Significance and Use
4.1 Chemically bonded, antimicrobial agents are not free to diffuse into their environment under normal conditions of use. This test method ensures good contact between the bacteria and the treated fiber, fabric, or other substrate, by constant agitation of the test specimen in a challenge suspension during the test period.
4.2 The metabolic state of the challenge species can directly affect measurements of the effectiveness of particular antimicrobial agents or concentrations of agents. The susceptibility of the species to particular biocides could be altered depending on its life stage (cycle). One-hour contact time in a buffer solution allows for metabolic stasis in the population. This test method standardizes both the growth conditions of the challenge species and substrate contact times to reduce the variability associated with growth phase of the microorganism.
4.3 Leaching of an antimicrobial is dependent upon the test conditions being utilized and the ultimate end use of the product. For example, water soluble antimicrobials will be prone to removal from the test surface using the method described in Section 13 but insoluble compounds will not. It is for this reason that the use of the term leaching throughout this document is limited to only the testing conditions described herein. To determine if a compound is immobilized in all conditions or during the end use of the product additional testing may be required.
4.4 This test method cannot determine if a compound is leaching into solution or is immobilized on the substrate. This test method is only intended to determine efficacy as described in 4.5 and subsequent portions of the method.
4.5 This test method is intended to evaluate antimicrobial agents that are not removed from the surface by the aqueous testing conditions, as evaluated by Section 13. If an antimicrobial agent that is shown to be removed from the surface by Section 13 is utilized in this test methodology, controls must be included such that appropriate neutralization steps are including during recovery and enumeration.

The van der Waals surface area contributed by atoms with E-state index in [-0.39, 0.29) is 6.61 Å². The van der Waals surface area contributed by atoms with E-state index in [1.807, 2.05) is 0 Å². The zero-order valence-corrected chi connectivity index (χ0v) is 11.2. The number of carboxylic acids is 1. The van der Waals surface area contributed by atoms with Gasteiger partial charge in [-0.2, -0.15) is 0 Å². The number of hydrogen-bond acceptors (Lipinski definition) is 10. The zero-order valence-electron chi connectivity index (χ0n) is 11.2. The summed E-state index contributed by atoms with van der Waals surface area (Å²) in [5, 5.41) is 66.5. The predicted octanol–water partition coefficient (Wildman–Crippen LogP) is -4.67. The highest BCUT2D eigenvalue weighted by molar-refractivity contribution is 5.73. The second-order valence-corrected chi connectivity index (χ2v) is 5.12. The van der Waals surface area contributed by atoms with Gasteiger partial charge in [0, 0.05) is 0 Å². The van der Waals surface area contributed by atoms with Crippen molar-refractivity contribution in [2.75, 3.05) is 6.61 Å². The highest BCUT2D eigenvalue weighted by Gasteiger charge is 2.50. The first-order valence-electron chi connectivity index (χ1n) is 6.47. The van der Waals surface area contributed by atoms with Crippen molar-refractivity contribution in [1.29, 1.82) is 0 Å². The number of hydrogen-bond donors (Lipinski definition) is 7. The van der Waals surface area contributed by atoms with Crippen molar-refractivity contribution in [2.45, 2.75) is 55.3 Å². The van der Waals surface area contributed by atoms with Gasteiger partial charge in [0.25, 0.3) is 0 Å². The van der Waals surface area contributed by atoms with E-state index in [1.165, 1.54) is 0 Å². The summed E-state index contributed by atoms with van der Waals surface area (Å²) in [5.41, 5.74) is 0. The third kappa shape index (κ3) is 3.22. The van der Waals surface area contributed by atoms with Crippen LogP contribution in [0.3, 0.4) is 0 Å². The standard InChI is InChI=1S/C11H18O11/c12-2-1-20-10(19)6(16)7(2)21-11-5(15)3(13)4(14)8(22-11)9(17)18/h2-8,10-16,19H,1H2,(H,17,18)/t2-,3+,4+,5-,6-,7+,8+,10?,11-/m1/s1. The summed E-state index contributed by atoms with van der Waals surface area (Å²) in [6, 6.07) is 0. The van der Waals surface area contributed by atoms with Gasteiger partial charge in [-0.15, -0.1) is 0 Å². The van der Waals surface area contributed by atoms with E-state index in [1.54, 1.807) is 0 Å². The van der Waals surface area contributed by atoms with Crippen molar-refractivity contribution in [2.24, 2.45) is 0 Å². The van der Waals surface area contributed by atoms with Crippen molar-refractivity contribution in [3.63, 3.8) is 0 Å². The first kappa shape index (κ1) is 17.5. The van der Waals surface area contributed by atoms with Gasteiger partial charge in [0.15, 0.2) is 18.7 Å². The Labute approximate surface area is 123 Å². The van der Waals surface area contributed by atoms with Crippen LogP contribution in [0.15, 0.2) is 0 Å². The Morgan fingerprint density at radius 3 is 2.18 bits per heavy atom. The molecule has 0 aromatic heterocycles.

4.6 The test is suitable for evaluating stressed or modified specimens, when accompanied by adequate controls.
1.1 This test method is designed to evaluate the antimicrobial activity of non-leaching, antimicrobial-treated specimens under dynamic contact conditions. This dynamic shake flask test was developed for routine quality control and screening tests in order to overcome difficulties in using classical antimicrobial test methods to evaluate substrate-bound antimicrobials. These difficulties include ensuring contact of inoculum to treated surface (as in AATCC 100), flexibility of retrieval at different contact times, use of inappropriately applied static conditions (as in AATCC 147), sensitivity, and reproducibility.
1.2 This test method allows for the ability to evaluate many different types of treated substrates and a wide range of microorganisms. Treated substrates used in this test method can be subjected to a wide variety of physical/chemical stresses or manipulations and allows for the versatility of testing the effect of contamination due to such things as hard water, proteins, blood, serum, various chemicals, and other contaminants.
1.3 Surface antimicrobial activity is determined by comparing results from the test sample to controls run simultaneously.
1.4 The presence of an antimicrobial that requires neutralization is determined by the post-test.
1.5 Proper neutralization of all antimicrobials must be confirmed using Test Methods E1054.
1.6 This test method should be performed only by those trained in microbiological techniques.
1.7 The values stated in SI units are to be regarded as standard. No other units of measurement are included in this standard.
1.8 This standard may involve hazardous materials, operations, and equipment. This standard does not purport to address all of the safety concerns, if any, associated with its use. It is the responsibility of the user of this standard to establish appropriate safety and health practices and determine the applicability of regulatory limitations prior to use.